Date   

Photos: "New Roof" Stencil (1945-1946)

Bob Chaparro
 

Photos: "New Roof" Stencil (1945-1946)

Photos from the Denver Public Library:

https://digital.denverlibrary.org/digital/collection/p15330coll22/id/47332/rec/35

https://digital.denverlibrary.org/digital/collection/p15330coll22/id/47336/rec/38

https://digital.denverlibrary.org/digital/collection/p15330coll22/id/47339/rec/40

Click on the arrows in the upper right hand corner of the photos to enlarge them and scroll to enlarge them further.

The stencils are to the left of the door near the roofline. This stencil is new to me, maybe not to others.

Bob Chaparro

Hemet, CA


Re: automobile boxcars

Guy Wilber
 

Bob Chaparro asked,

“Was the white stripe requirement ever dropped?”

Not within the timeframe of this list.  I doubt it was ever dropped, the cars simply fell out of favor as railroads progressed with larger open rack type equipment of the late 1950s and into the 1960s. 

Guy Wilber
Reno, Nevada

N

Not

_,_._,_


Re: automobile boxcars

william darnaby
 

My NMRA reprint of the 1/53 ORER has all of this info on page 721 just preceding a 9 page listing of all cars for all roads so equipped.  Check your ORER’s of that period.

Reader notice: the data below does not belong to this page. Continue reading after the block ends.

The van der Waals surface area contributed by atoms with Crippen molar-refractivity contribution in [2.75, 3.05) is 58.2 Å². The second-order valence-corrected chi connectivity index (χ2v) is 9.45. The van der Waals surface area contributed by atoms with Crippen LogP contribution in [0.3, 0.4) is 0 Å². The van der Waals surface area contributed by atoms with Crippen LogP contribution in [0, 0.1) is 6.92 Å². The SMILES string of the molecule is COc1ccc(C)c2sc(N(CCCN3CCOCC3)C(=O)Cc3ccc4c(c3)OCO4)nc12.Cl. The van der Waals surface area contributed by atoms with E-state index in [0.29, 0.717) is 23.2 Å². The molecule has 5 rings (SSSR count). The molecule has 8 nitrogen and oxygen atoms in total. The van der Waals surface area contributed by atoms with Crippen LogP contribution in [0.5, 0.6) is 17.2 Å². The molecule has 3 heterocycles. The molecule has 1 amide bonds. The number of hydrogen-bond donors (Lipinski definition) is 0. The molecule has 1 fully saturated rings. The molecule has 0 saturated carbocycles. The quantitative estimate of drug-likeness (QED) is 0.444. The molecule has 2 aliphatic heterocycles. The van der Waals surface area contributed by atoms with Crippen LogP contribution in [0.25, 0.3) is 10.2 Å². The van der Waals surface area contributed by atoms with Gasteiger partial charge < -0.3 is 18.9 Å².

Bill Darnaby

 

From: main@RealSTMFC.groups.io <main@RealSTMFC.groups.io> On Behalf Of Guy Wilber via groups.io
Sent: Friday, November 20, 2020 11:48 AM
To: main@realstmfc.groups.io
Subject: Re: [RealSTMFC] automobile boxcars

 

Garth Groff wrote:

 

“What I didn't see mentioned in this thread (or missed) is the coding on and below the strip. Did this indicate the make and model of vehicle for which these racks were configured, or was it a pool number which would pretty much amount to the same thing? As models changed, particularly as wheelbases changed, the Evans racks had to be adjusted or modified to fit. I can't read what's on the strip, but the text below it seems to read "16F5"

 

The door marking had nothing to do with makes and models of automobiles.

 

Evans Type “F” Auto Loaders with a total of 16 chain tubes or a combination of tubes and floor brackets to accommodate five automobiles.  Typically, only in a fifty foot car.

 

Guy Wilber

Reno, Nevada


FS: Branchline ACF/URTX Wood Reefer Kits

Bill J.
 

Bought too many of the wrongs kinds of cars when I began my own, personal "Reefer Madness."  Five kits available:

Kit 1224    SOO                          Car# 50083
      1201    URTX/Milwaukee               87018
      1218    URTX/Milwaukee                87292
      1319    Wisconsin Cheese             12100
      1215     North Western Reefer       84075

$6.00 each plus shipping, etc.

Takers can contact me at jolitzwr  (at)   yahoo  dot   com

Thanks,

Bill Jolitz 


Re: automobile boxcars

Guy Wilber
 

Garth Groff wrote:

“What I didn't see mentioned in this thread (or missed) is the coding on and below the strip. Did this indicate the make and model of vehicle for which these racks were configured, or was it a pool number which would pretty much amount to the same thing? As models changed, particularly as wheelbases changed, the Evans racks had to be adjusted or modified to fit. I can't read what's on the strip, but the text below it seems to read "16F5".